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By Saulo Araujo
October 9th, 2009
The Global Week of Action on Trade is a collaborative worldwide action between different communities, to protest the damaging impact of "free" trade, while highlighting alternatives to NAFTA, CAFTA, other free trade agreements and the World Trade Organization (WTO).
It is being organized in conjunction with the Global Mobilization in Defense of Mother Earth and Her Peoples, launched at the IV Hemispheric Summit of Indigenous People in Puno, Peru, last May.
"We ratify the organization of the Minga (traditional indigenous collective communal organization) of the Global Mobilization in Defense of Mother Earth and Her Peoples against the commercialization of life (including land, forests, water, seas, agro-fuels, ex
Chances are, the average U.S. resident has no idea that their demand for electricity might require that a Mexican village be flooded for a hydroelectric dam. The question is: if the human cost were known, would we consume just a little bit less?
At Grassroots International, our bet is that a little bit of knowledge would go a long way. For those who value human rights, that high social and environmental cost is not likely to sit right.
Our unabashedly biased perspective is based upon the way we’ve worked for more than a quarter century: offering financial support to communities around the world whose natural resources have been extracted and despoiled and sharing their stories in living rooms, community centers and across cyberspace.
Because we need just, equitable and not simply effective action on climate change – it’s not just about numbers but about just numbers. Because the rich countries are shifting the burden to the South – on the developing and least developed countries in Africa, Asia and Latin America that have contributed the least to global warming. Because short-term economic interests are driving the negotiations – the considerable lobbying power of big oil, big coal, big agriculture, and other big corporations is out in full force ahead of the upcoming Copenhagen negotiations in December 2009. And because the people are not being heard – especially those who will be adversely affected
By Saulo Araujo
September 15th, 2009
Earlier this week, the BBC produced a shocking article: “Eyewitness: Guatemala food crisis.” The piece exposes the sad reality that haunts families throughout the country, particularly those in indigenous and peasant communities. I also encountered this dire situation -- children dying of starvation and many others suffering from hunger-related diseases -- during my visit to Guatemala last April, when I heard from our local partners that many peasant communities were showing signs of a food shortage.
This is the time of year when gardeners start to reap their rewards—fruits and vegetables that make for a healthy feast. But for the people of Gaza, gardens produce a serving of self-sufficiency, too.
Urban gardens usually bring to mind savvy urbanites indulging in an organic lifestyle—witness Michelle Obama and her model urban garden at the White House. Although urban gardens in the West may not be a total indulgence—Ms.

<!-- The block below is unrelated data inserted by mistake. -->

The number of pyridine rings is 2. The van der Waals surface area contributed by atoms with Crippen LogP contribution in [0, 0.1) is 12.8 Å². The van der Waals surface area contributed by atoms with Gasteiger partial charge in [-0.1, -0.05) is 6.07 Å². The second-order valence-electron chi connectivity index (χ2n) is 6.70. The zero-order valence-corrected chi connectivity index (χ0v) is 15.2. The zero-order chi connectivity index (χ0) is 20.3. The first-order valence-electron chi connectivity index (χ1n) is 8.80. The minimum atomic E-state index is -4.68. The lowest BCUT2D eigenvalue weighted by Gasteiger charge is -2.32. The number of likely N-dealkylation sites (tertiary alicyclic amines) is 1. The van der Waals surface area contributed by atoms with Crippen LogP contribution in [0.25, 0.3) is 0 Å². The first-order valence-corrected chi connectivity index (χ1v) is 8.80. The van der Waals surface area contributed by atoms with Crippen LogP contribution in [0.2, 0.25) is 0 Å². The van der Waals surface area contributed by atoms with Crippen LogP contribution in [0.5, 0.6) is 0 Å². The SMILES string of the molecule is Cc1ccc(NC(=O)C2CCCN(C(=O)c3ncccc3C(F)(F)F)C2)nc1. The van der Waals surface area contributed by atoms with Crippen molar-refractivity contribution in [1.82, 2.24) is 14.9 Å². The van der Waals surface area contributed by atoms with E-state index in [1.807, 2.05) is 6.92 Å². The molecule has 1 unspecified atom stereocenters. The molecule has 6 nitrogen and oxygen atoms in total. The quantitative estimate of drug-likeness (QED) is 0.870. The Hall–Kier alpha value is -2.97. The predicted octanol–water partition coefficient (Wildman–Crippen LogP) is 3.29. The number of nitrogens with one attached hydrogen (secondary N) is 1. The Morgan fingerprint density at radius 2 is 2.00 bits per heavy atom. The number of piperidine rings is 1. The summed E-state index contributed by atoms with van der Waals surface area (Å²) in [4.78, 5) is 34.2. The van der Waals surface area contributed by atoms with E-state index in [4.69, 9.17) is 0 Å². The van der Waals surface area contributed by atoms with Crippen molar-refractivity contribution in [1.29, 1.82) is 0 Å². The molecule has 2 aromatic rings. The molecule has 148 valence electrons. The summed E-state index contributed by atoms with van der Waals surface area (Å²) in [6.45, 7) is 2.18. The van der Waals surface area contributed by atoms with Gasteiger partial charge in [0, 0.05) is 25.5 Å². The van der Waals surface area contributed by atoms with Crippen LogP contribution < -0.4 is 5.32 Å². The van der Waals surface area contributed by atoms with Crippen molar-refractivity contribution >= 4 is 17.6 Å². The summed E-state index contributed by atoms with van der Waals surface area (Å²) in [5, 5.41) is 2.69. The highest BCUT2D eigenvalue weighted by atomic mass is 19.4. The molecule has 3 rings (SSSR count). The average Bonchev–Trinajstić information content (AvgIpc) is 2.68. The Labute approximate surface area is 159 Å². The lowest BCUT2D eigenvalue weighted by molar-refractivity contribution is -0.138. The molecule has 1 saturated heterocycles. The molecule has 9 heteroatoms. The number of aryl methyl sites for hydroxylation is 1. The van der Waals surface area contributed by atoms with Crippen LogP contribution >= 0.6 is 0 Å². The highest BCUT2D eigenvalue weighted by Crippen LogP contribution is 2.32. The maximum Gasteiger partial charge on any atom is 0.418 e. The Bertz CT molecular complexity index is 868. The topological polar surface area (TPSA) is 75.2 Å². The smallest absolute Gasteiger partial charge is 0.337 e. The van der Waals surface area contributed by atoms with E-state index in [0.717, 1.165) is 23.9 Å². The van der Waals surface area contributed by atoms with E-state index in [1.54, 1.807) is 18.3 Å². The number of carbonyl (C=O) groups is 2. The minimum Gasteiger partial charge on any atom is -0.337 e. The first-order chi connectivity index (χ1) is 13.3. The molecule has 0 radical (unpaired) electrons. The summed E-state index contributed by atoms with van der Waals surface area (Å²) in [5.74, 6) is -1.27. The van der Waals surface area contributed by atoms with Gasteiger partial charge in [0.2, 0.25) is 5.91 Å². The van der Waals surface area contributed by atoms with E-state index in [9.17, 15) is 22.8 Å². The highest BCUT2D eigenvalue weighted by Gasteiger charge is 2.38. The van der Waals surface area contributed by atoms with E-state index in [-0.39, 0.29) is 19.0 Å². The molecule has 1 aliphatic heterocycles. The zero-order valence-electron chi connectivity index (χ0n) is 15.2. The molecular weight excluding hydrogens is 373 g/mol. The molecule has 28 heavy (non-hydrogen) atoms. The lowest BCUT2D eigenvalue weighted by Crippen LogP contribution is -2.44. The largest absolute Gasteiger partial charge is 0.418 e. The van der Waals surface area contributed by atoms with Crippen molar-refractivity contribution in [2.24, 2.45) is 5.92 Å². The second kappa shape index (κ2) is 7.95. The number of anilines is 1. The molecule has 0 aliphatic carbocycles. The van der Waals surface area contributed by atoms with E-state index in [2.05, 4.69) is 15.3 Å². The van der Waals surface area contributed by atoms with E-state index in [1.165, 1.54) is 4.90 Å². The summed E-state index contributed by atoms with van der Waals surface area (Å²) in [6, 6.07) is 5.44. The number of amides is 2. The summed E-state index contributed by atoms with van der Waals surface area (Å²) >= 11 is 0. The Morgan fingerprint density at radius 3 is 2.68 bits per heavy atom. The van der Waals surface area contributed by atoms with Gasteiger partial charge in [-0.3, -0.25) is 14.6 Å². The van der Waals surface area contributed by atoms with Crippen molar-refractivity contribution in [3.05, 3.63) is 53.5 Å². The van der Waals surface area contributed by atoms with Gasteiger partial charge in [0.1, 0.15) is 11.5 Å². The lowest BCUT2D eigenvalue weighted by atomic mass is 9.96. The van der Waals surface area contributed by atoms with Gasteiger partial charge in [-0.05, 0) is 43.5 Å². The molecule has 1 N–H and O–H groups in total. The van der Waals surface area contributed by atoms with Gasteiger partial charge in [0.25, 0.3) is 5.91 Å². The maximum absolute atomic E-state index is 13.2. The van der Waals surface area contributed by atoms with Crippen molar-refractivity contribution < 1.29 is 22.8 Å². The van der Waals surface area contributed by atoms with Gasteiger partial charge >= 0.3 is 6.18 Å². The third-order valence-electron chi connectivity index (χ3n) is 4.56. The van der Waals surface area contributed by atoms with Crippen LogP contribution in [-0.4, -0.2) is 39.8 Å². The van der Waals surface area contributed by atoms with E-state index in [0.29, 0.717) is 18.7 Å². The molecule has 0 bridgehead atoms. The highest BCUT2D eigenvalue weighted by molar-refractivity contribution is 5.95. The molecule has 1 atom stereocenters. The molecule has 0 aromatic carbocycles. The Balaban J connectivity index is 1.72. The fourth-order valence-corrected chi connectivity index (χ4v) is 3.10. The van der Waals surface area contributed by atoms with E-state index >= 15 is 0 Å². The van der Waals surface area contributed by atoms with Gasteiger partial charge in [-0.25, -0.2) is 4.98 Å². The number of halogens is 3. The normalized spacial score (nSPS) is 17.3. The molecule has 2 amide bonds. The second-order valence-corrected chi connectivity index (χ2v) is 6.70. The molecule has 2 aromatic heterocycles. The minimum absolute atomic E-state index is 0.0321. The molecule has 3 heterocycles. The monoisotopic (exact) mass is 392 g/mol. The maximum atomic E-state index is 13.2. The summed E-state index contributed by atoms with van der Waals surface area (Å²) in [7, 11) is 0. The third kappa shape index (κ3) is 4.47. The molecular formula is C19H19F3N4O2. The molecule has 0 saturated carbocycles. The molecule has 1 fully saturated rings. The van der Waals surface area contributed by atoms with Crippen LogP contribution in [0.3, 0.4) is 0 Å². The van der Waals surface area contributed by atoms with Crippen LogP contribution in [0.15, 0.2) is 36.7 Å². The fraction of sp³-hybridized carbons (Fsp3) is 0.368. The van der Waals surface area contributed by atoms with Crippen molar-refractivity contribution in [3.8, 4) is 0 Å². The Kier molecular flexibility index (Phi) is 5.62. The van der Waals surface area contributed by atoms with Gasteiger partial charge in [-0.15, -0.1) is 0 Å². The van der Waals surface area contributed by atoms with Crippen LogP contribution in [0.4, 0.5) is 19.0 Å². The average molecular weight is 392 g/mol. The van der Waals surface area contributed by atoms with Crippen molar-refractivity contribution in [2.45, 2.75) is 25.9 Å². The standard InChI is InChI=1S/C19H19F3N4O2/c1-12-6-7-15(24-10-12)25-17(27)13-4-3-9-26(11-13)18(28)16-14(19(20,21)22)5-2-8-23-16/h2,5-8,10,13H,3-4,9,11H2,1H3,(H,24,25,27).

Major Obstacle Removed on the Steep Road toward Justice
As the calendar page turned from June to July this year, so did Haiti’s economic prospects. After years of relentless organizing by a broad range of Haitian and international activists, the World Bank and International Monetary Fund finally relented to pressure and cancelled Haiti’s $1.2 billion debt, nearly two-thirds of the nation’s debt.
Ahmed Sourani is the Director of Projects & Cooperation for the Palestinian Agricultural Relief Committees (PARC). PARC is a longtime partner of Grassroots International and perhaps the most important player in the Palestinian agricultural sector. PARC focuses its work in the West Bank and Gaza Strip on rural development including food security, income generation, water rights and protecting against land confiscation by Israel; environmental protection; and strengthening women's position in society.
When plans for a Grassroots International site visit to Brazil suddenly included my name last winter, I was thrilled. Oh boy! I could visit with our partners in country and learn directly from them their struggles, their hopes. I told Saulo Araujo, Grassroots’ Coordinator for Mesoamerica and Brazil (and my to-be traveling companion) that I wanted to talk to the people who ultimately benefit from Grassroots’ funding.
Saulo listened well, I realized the first time I saw the itinerary he pulled together—no office visits to be found. Instead, we were scheduled to visit encampments, settlements, and various on-the-ground projects.
A partner of Grassroots International, the Popular Peasant Movement (MCP) has been conducting trials to identify and produce the best local seeds. The Creole Seeds Project, as it is known, plays a vital role in reaching out to farmers who are being lured in by the promises of agrobusiness.
“The Creole Seeds Project is a great project because the community wants to see it to believe it. They can see the results for themselves—that our local seeds are more productive, insect resistant and produce better tasting crops than hybrids or other seeds,” said Elias Freitas Mesquita, MCP’s regional coordinator.
He added, “The seed project is like a magnet that attracts the farmers, who then build more alliances.”
Along with Saulo Araujo, Grassroots International’s Program Coordinator for Mesoamerica and Brazil, I just visited the central region of Brazil, about three hours outside the capital of Brasilia.
And the women of the Central Cerrado have gone nuts. Or, to be more precise, they have begun to process and sell Baru nuts.
These members of the Popular Peasant Movement (MPC) in Goias, Brazil, began to package their food as a collective factory with more than a dozen women (and a few men).